The inability to process the backlog of applications for the issuance of C-of-O continues to deny individuals and corporate investors the right to use their lands or properties to raise funds for investment in the real estate and property market. Daily Trust reports that in Nigeria, C-of-O is a document issued by state governments to landowners and property buyers as a legitimate proof of ownership.

It also spells out what the land can be used for: residential, commercial or mixed development. C-of-O is deemed the most important document to a land owner or property buyer in Nigeria as it can be used for many purposes, including serving as a collateral.

A cross section of developers, builders and estate surveyors interviewed for this report said the production and processing of C-of-O and other title documents takes very long in Abuja.

They said as a result of this, many property owners in highbrow areas of the city were struggling to get their C-of-O several years after paying the required fees and fulfilling the conditions for issuance of the vital land title. They further said part of the implication of this delay in the issuance of C-of-O to valid or genuine land and property owners was the proliferation of fraudulent practices that were often associated with the processing of C-of-O in the FCT and its environs.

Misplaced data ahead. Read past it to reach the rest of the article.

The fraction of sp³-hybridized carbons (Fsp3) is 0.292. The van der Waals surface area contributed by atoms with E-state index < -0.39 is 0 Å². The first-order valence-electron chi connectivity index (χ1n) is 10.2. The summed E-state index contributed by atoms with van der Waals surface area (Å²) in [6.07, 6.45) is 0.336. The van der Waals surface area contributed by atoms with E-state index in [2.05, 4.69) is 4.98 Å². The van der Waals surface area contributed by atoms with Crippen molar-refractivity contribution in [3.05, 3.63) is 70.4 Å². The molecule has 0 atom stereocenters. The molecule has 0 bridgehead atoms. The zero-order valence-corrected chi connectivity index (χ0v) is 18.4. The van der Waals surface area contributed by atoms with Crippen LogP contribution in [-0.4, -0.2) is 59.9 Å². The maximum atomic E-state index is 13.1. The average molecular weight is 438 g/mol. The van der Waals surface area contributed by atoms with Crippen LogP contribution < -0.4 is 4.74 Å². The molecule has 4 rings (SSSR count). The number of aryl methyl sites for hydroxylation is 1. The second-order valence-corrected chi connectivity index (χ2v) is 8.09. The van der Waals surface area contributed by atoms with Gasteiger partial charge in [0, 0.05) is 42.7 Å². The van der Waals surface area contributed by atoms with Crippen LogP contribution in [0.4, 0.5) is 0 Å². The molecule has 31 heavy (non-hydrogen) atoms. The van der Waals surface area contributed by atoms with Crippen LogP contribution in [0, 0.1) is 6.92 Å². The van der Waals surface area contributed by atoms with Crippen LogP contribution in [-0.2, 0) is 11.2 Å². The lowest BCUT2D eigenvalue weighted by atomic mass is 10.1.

An Abuja-based estate surveyor and valuer at Shola Abeji & Partners, Mr. Olushola Abeji, said the reason most estates and properties in Abuja did not have C-of-O was not far-fetched. Mr. Abeji said, “You can get an allocation letter from the government; they will tell you, ‘Don’t worry, we will give you C-of-O’, but you won’t get it. Most times the developers have a developer’s agreement with the government or a letter of intent. Not even a Right of Occupancy (R-of-O). There are people with properties in Wuse and other highbrow areas that are struggling to get their C-of-O signed.

“We also have issues of land racketeering and double allocation by sister agencies. The Federal Capital Development Authority (FCDA) will allocate a plot to you and the Abuja Metropolitan Council (AMAC) will allocate the same plot to you.” He further said the chances of revocation of lands without titles at will by government was a major concern to developers and prospective investors in the property market in the city. “It is already happening. Right now, around Lokogoma axis, there are estates that have been marked for demolition,” he said. Abeji added that getting loans from banks with an R-of-O or any other land title outside C-of-O was a herculean task as the title most respected by the banks was C-of-O, further saying, “even with the C-of-O, we have challenges.

This current minister hasn’t signed up to 500 C-of-O since he assumed office. So, you have people with proper allocations and with all the required documents, they don’t have C-of-O, some for close to 10 years, and we are talking about development and growth. Until you have a C-of-O, any document you have can be revoked at will.” The President of the Nigerian Institute of Building (NIOB), Kunle Awobodu, said so many people have experienced the dangers of prolonged processing of C-of-O. He said, “Assuming fund is already made available for a project, when execution is delayed there is tendency to divert such fund. Once you don’t devote the available fund immediately for a project, such fund will start to lose its size gradually.